In 1981 Cobb became the president of California State University (CSU) in Fullerton, California, where she continued to push not only for minorities in science, but also for better quality education for all students. One of her most impressive acts was gaining state funding for the college to build a new engineering and computer science building as well as a new general science building. She also used the funds to build an apartment complex where students could live, converting CSU from a commuter college into a full residential college. She started the first president’s opportunity program for ethnic students at CSU, hoping to draw in those students who were underrepresented. Privately, Cobb has also funded a gerontology center on CSU’s campus.
In 1990 Cobb became a trustee professor at California State College in Los Angeles, involving her in a consortium of six colleges in the Long Beach Basing which are dedicated to motivate minority students into the fields of science and mathematics. This program, funded by the National Science Foundation, is one of the many moves colleges have been making toward corporate funding and away from federal funding whose budgets get smaller every year. In 1991 Cobb signed on as a principal investigator for Southern California Science and Engineering ACCESS Center and Network, a group that looks for minority students hoping to major in the sciences and funding their education.
Cobb has continued at CSU to promote more minority students to join both the science and math programs. In this vein she has created a program where faculty members can tutor students on an individual basis in order for them to succeed in these programs. Cobb has spoken at lengths in the media about the disparity of the number of minorities in science labs and the number of minorities in sports. She hopes that through her efforts and the efforts of others, the numbers can begin to equal out and people of minority status can be prevalent in all types of professions, not just a select few. For her efforts Cobb has been presented with numerous awards including honorary doctorates from numerous universities, research grants, and awards from the American Council on Education.
“Filters for Women in Science,” Annals of the New York Academy of Sciences, Vol. 323, 1979.
Breaking Down Barriers to Women Entering Science, 1979.
Issues and Problems: A Debate, 1979.
Annals of the New York Academy of Sciences, Vol. 323, 1979.
Encyclopedia of World Biography Supplement, Vol. 22, Gale, 2002.
Notable Black American Women, Book I, Gale, 1992.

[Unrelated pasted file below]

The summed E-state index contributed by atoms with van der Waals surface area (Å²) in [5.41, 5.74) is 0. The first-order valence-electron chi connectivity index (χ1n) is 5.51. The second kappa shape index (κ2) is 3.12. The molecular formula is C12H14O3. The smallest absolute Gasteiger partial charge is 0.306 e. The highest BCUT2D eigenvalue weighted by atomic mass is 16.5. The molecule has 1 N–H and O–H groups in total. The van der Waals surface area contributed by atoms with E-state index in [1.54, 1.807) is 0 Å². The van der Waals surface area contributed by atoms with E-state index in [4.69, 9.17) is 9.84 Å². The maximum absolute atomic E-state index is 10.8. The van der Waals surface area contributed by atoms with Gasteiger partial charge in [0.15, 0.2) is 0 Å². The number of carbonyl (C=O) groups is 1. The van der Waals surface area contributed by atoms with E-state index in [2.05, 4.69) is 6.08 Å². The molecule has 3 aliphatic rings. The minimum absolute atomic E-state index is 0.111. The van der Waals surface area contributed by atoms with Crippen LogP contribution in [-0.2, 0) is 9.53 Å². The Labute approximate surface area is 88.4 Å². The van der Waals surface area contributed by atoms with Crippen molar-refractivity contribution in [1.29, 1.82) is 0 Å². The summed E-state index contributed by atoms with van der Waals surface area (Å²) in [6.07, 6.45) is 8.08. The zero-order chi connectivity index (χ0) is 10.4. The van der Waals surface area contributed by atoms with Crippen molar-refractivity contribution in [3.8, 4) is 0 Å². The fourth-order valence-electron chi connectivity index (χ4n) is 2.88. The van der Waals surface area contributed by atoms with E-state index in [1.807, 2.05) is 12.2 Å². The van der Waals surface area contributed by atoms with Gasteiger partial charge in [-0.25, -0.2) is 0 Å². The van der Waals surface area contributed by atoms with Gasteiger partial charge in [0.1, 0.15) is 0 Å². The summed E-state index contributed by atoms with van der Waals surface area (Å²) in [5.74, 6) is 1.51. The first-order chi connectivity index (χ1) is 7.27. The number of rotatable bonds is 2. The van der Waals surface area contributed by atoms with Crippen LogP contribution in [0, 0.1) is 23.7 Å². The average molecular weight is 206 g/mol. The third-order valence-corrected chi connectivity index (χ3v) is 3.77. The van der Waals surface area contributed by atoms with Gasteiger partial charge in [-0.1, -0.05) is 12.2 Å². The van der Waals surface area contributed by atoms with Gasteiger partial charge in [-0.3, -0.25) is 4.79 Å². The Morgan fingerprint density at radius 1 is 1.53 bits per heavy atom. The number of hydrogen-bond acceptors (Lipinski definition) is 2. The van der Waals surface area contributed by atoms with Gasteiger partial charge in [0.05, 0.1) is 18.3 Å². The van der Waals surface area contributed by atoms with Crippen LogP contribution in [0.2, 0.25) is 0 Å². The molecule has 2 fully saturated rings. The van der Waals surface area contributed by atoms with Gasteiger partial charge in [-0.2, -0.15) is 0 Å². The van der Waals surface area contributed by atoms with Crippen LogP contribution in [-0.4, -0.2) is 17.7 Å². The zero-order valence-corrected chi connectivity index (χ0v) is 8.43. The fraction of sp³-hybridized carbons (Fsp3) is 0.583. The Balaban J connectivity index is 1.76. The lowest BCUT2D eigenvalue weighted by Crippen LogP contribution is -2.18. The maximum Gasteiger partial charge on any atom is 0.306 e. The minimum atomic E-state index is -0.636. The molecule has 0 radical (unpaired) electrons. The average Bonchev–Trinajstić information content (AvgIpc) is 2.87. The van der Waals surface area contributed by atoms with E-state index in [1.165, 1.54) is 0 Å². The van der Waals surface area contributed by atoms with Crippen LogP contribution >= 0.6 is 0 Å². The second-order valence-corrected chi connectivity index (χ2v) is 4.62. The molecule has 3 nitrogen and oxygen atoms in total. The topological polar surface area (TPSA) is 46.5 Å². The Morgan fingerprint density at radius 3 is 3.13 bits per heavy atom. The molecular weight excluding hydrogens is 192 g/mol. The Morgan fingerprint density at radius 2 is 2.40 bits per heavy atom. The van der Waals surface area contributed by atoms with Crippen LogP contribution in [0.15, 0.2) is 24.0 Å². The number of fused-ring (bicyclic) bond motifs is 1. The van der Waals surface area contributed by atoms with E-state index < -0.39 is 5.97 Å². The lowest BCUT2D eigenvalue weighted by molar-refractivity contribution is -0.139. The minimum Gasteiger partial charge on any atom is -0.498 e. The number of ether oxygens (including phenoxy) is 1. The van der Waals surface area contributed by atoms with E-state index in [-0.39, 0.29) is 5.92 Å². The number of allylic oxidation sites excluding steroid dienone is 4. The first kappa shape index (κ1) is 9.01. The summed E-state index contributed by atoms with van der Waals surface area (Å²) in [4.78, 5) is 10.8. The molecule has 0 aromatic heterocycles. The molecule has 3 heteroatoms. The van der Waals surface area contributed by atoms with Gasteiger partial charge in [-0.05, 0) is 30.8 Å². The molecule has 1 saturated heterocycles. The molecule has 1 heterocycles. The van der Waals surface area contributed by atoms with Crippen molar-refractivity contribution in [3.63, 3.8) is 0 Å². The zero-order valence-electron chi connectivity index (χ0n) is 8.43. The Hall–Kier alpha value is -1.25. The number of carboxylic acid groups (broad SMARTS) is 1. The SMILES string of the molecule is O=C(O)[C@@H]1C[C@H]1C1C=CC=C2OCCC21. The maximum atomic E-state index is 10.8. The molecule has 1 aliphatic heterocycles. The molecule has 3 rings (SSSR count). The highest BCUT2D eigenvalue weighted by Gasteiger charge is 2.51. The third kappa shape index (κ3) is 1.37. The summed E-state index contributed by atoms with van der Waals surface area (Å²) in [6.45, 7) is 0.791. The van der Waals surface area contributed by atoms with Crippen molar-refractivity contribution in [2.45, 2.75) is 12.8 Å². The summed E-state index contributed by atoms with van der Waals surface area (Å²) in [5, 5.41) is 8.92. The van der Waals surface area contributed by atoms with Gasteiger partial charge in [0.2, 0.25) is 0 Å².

Who’s Who Among African Americans, 16th edition, Gale, 2003.
Black Issues in Higher Education, December 6, 2001.
“Noted Biologist Jewel Plummer Cobb Receives 1999 Achievement in Excellence Award,” California State University, www.calstate.edu/newsline/Archive/99-00/991007-LA.shtml (October 28, 2003).
“Past and Present Leadership of The California State University,” California State University, www.cal-state.edu/PA/info/leaders.shtml (October 28, 2003).
Additional information for this profile was obtained through an interview from Notable Black American Women, Book I, on January 9, 1991, and the personal papers of Jewell Plummer Cobb, housed in the Schomburg Center for Research in Black Culture, New York City.
—Dona L. Irvin, Jennifer M. York, and Ralph G. Zerbonia
Jewel Plummer Cobb
Jewel Plummer Cobb
Largely known for her work with skin pigment, or melanin, cell biologist and cell physiologist Jewel Plummer Cobb (born 1924) has encouraged women and ethnic minorities to enter the sciences. An educator and researcher, she contributed to the field of chemotherapy with her research on how drugs affected cancer cells.
Followed the Path of Science
Cobb was born in Chicago, Illinois, on January 17, 1924, and spent her childhood as an only child. She is from the third generation of the Plummer family who sought a career in medical science. Her grandfather, a freed slave, graduated from Howard University in 1898 and became a pharmacist. Her father, Frank V. Plummer, became a physician after he graduated from Cornell University, where he helped found the Alpha Phi Alpha Fraternity. Her mother, Carriebel (Cole) Plummer, taught dance and was a physical education teacher.
Becoming a noted cell biologist was a difficult road for Cobb. Because she was African American, she faced segregation during the course of her education. Although she came from an upper-middle-class background, Cobb found that she had to go to black Chicago public schools. Cobb was in constant contact with African American professionals and was well aware of their accomplishments. She decided not to let anything stand in the way of her own success.